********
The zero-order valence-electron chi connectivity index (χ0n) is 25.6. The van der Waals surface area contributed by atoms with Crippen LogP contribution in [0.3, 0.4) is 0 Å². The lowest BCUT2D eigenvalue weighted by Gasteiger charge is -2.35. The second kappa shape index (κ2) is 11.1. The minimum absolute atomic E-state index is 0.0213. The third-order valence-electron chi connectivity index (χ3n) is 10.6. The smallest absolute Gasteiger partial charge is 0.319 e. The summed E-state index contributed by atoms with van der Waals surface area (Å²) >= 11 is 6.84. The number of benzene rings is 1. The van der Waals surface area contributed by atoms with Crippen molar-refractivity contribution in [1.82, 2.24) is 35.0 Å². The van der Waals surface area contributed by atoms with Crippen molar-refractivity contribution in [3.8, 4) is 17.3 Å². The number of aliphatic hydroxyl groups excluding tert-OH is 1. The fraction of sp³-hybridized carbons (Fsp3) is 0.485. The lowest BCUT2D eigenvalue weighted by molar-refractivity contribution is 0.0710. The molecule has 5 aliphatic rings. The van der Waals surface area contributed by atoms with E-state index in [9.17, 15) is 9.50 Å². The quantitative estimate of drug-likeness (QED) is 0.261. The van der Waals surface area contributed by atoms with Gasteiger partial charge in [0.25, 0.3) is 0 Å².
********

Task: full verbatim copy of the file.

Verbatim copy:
The zero-order valence-electron chi connectivity index (χ0n) is 25.6. The van der Waals surface area contributed by atoms with Crippen LogP contribution in [0.3, 0.4) is 0 Å². The lowest BCUT2D eigenvalue weighted by Gasteiger charge is -2.35. The second kappa shape index (κ2) is 11.1. The minimum absolute atomic E-state index is 0.0213. The third-order valence-electron chi connectivity index (χ3n) is 10.6. The smallest absolute Gasteiger partial charge is 0.319 e. The summed E-state index contributed by atoms with van der Waals surface area (Å²) >= 11 is 6.84. The number of benzene rings is 1. The van der Waals surface area contributed by atoms with Crippen molar-refractivity contribution in [1.82, 2.24) is 35.0 Å². The van der Waals surface area contributed by atoms with Crippen molar-refractivity contribution in [3.8, 4) is 17.3 Å². The number of aliphatic hydroxyl groups excluding tert-OH is 1. The fraction of sp³-hybridized carbons (Fsp3) is 0.485. The lowest BCUT2D eigenvalue weighted by molar-refractivity contribution is 0.0710. The molecule has 5 aliphatic rings. The van der Waals surface area contributed by atoms with E-state index in [9.17, 15) is 9.50 Å². The quantitative estimate of drug-likeness (QED) is 0.261. The van der Waals surface area contributed by atoms with Gasteiger partial charge in [0.25, 0.3) is 0 Å².